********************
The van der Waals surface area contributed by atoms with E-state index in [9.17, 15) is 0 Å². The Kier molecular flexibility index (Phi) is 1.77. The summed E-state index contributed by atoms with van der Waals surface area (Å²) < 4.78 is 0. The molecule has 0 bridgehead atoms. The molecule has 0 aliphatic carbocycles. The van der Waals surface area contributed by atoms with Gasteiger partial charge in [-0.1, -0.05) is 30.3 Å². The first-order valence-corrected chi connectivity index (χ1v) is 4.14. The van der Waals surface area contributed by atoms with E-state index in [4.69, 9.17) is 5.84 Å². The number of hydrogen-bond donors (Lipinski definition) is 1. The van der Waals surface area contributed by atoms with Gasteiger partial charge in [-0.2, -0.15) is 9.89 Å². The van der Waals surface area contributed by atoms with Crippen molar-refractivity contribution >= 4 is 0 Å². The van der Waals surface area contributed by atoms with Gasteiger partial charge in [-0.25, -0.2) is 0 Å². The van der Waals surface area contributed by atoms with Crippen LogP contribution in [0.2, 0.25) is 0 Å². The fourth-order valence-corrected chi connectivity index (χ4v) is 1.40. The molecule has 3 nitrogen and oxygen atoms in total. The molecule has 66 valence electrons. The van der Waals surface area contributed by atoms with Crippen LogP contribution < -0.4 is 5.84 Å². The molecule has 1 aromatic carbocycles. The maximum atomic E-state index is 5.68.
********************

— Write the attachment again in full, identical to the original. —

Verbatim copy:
The van der Waals surface area contributed by atoms with E-state index in [9.17, 15) is 0 Å². The Kier molecular flexibility index (Phi) is 1.77. The summed E-state index contributed by atoms with van der Waals surface area (Å²) < 4.78 is 0. The molecule has 0 bridgehead atoms. The molecule has 0 aliphatic carbocycles. The van der Waals surface area contributed by atoms with Gasteiger partial charge in [-0.1, -0.05) is 30.3 Å². The first-order valence-corrected chi connectivity index (χ1v) is 4.14. The van der Waals surface area contributed by atoms with E-state index in [4.69, 9.17) is 5.84 Å². The number of hydrogen-bond donors (Lipinski definition) is 1. The van der Waals surface area contributed by atoms with Gasteiger partial charge in [-0.2, -0.15) is 9.89 Å². The van der Waals surface area contributed by atoms with Crippen molar-refractivity contribution >= 4 is 0 Å². The van der Waals surface area contributed by atoms with Gasteiger partial charge in [-0.25, -0.2) is 0 Å². The van der Waals surface area contributed by atoms with Crippen LogP contribution in [0.2, 0.25) is 0 Å². The fourth-order valence-corrected chi connectivity index (χ4v) is 1.40. The molecule has 3 nitrogen and oxygen atoms in total. The molecule has 66 valence electrons. The van der Waals surface area contributed by atoms with Crippen LogP contribution < -0.4 is 5.84 Å². The molecule has 1 aromatic carbocycles. The maximum atomic E-state index is 5.68.